First report of a toxic Nodularia spumigena (Nostocales/ Cyanobacteria) bloom in sub-tropical Australia. I. Phycological and public health investigations

McGregor, Glenn B., Stewart, Ian, Sendall, Barbara C., Sadler, Ross, Reardon, Karen, Carter, Steven, Wruck, Dan and Wickramasinghe, Wasa (2012) First report of a toxic Nodularia spumigena (Nostocales/ Cyanobacteria) bloom in sub-tropical Australia. I. Phycological and public health investigations. International Journal of Environmental Research and Public Health, 9 7: 2396-2411. doi:10.3390/ijerph9072396


Author McGregor, Glenn B.
Stewart, Ian
Sendall, Barbara C.
Sadler, Ross
Reardon, Karen
Carter, Steven
Wruck, Dan
Wickramasinghe, Wasa
Title First report of a toxic Nodularia spumigena (Nostocales/ Cyanobacteria) bloom in sub-tropical Australia. I. Phycological and public health investigations
Formatted title
First report of a toxic Nodularia spumigena (Nostocales/ Cyanobacteria) bloom in sub-tropical Australia. I. Phycological and public health investigations
Journal name International Journal of Environmental Research and Public Health   Check publisher's open access policy
ISSN 1661-7827
1660-4601
Publication date 2012-07-01
Sub-type Article (original research)
DOI 10.3390/ijerph9072396
Open Access Status DOI
Volume 9
Issue 7
Start page 2396
End page 2411
Total pages 16
Place of publication Basel, Switzerland
Publisher MDPI
Collection year 2013
Language eng
Formatted abstract
Cyanobacterial blooms represent one of the most conspicuous and widespread waterborne microbial hazards to human and ecosystem health. Investigation of a cyanobacterial bloom in a shallow brackish water recreational cable ski lake in south-eastern Queensland, Australia revealed the dominance of the toxigenic species Nodularia spumigena. The bloom spanned three months, during which time cell concentrations exceeded human guideline thresholds for recreational risk, and concentrations of the hepatotoxic cyanotoxin nodularin exceeded 200 µg L−1. Cyanotoxin origin and identification was confirmed by amplification of the ndaF-specific PCR product and sequencing of the 16S rRNA gene. From the limited data available leading up to, and throughout the bloom, it was not possible to establish the set of causative factors responsible for its occurrence. However a combination of factors including salinity, hydraulic retention time and nutrient status associated with an extended period of drought are likely to have contributed. This was the first known occurrence of this species in bloom proportions from sub-tropical Australia and as such represents a hitherto uncharacterized risk to human and ecosystem health. It highlights the need for adaptive monitoring regimes to ensure a comprehensive understanding of the potentially toxic cyanobacteria likely to inhabit any given region. Such monitoring needs to recognize that cyanobacteria have a significant capacity for range expansion that has been facilitated by recent changes in global climate.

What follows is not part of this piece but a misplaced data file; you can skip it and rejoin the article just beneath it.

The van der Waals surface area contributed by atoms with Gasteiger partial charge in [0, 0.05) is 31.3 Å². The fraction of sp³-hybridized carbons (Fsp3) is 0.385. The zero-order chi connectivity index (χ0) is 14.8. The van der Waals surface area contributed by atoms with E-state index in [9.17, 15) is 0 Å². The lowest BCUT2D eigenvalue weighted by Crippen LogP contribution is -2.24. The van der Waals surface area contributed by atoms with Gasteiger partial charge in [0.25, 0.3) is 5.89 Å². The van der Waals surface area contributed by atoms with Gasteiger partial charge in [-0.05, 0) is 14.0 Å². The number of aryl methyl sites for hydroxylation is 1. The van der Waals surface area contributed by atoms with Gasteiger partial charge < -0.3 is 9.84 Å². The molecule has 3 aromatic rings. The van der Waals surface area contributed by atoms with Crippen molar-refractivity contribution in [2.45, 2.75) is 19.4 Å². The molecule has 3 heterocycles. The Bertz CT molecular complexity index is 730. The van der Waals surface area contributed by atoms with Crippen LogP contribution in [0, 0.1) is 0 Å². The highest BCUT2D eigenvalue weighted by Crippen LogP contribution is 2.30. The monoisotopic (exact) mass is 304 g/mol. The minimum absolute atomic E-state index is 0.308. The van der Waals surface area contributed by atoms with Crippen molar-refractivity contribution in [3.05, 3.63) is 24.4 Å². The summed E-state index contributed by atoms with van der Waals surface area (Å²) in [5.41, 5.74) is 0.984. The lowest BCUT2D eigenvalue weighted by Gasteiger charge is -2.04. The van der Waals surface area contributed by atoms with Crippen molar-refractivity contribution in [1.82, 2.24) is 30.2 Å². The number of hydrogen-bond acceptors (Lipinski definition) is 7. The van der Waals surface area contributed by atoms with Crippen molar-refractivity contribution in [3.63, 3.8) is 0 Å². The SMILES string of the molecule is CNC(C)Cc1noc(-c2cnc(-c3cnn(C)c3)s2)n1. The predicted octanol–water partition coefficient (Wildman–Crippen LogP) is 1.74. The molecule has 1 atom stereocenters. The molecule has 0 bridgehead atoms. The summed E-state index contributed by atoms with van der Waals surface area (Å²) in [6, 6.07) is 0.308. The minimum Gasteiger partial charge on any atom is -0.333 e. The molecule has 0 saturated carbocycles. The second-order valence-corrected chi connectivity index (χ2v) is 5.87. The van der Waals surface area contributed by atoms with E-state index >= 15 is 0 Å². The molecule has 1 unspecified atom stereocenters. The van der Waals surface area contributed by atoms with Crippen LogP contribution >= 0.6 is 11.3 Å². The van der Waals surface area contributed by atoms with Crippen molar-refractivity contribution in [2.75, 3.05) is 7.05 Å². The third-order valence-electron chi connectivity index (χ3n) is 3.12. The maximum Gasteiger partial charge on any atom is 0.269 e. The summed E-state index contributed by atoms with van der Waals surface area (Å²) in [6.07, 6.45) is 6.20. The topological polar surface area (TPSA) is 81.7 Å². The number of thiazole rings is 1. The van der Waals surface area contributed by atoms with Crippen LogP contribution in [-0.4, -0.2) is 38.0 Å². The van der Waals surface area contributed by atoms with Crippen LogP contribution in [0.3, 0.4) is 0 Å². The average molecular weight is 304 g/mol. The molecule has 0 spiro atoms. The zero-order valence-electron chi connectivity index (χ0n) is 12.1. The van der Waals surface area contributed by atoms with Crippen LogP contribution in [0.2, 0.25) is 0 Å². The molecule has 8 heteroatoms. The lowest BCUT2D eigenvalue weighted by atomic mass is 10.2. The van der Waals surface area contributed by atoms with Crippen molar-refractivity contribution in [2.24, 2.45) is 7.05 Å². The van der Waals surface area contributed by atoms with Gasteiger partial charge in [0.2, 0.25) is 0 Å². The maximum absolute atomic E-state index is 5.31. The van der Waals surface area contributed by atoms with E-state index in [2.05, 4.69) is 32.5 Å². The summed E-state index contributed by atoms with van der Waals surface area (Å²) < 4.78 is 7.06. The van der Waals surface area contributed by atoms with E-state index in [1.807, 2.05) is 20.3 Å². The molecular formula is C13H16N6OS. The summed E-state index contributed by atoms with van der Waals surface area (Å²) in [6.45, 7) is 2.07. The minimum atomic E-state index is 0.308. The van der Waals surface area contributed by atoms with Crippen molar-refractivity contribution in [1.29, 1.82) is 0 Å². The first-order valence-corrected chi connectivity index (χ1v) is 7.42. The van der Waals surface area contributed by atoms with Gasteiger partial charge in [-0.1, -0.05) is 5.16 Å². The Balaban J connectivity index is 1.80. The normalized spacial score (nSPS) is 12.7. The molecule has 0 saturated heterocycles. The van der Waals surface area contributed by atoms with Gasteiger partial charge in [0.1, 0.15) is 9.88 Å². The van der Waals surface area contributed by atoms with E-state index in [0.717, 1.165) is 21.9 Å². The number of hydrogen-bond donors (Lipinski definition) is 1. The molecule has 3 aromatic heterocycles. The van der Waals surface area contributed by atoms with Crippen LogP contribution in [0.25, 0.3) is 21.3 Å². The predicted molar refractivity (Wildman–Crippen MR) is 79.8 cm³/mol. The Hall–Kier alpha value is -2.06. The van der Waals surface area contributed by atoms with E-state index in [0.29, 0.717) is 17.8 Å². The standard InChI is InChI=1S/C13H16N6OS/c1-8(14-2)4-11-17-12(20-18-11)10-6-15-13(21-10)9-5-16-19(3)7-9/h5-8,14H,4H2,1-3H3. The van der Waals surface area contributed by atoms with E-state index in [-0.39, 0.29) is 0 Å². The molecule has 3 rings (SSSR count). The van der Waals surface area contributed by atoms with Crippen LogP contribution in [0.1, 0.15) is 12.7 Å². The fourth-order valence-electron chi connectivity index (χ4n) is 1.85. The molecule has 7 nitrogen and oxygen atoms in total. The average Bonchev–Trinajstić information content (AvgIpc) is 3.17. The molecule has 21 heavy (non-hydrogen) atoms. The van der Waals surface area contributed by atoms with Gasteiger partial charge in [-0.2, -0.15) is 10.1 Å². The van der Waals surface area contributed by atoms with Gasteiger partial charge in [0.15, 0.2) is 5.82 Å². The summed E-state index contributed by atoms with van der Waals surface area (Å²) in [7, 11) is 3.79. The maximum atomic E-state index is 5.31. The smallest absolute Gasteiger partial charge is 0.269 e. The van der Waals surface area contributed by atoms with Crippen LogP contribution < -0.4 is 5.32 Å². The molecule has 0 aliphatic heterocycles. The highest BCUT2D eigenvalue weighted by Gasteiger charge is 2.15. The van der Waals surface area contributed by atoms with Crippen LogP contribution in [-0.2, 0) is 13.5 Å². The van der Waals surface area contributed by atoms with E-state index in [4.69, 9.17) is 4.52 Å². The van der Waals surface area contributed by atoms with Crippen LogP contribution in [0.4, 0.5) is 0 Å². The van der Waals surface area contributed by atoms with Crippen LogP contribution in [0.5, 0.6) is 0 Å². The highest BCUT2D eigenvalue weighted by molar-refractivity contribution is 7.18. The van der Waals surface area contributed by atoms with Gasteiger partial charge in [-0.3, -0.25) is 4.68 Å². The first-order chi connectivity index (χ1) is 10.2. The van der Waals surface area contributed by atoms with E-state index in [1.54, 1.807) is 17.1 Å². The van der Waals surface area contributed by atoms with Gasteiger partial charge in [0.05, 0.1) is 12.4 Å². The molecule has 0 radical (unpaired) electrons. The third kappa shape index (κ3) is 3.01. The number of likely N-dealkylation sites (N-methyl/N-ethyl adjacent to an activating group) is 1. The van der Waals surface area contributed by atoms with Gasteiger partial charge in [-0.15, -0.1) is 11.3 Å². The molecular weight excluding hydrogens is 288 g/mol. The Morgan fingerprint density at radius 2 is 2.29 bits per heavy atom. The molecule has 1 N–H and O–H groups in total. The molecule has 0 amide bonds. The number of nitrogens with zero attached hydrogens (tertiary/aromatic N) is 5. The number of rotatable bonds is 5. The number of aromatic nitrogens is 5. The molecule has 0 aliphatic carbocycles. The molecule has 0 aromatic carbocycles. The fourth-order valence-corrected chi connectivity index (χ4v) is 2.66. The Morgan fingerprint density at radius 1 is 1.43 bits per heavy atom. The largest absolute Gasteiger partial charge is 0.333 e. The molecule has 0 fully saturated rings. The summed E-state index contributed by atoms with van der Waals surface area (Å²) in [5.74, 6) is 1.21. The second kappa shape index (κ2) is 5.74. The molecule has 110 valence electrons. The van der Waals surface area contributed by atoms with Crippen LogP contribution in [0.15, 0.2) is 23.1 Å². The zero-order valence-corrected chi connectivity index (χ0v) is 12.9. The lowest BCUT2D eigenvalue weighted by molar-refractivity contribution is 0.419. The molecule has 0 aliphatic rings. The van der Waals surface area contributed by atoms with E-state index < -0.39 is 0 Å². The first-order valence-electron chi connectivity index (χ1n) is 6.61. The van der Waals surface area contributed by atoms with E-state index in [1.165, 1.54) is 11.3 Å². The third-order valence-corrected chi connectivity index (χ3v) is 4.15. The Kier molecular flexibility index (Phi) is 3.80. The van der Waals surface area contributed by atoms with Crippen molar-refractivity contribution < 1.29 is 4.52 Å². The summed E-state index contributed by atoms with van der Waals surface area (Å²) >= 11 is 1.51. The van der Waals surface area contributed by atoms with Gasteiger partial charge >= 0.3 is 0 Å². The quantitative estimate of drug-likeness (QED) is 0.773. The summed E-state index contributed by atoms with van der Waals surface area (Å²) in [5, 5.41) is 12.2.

Keyword Cyanobacteria bloom
Sub-tropical
Cyanotoxin
Nodularin
Q-Index Code C1
Q-Index Status Confirmed Code
Institutional Status UQ

Document type: Journal Article
Sub-type: Article (original research)
Collections: Official 2013 Collection
National Research Centre for Environmental Toxicology Publications
 
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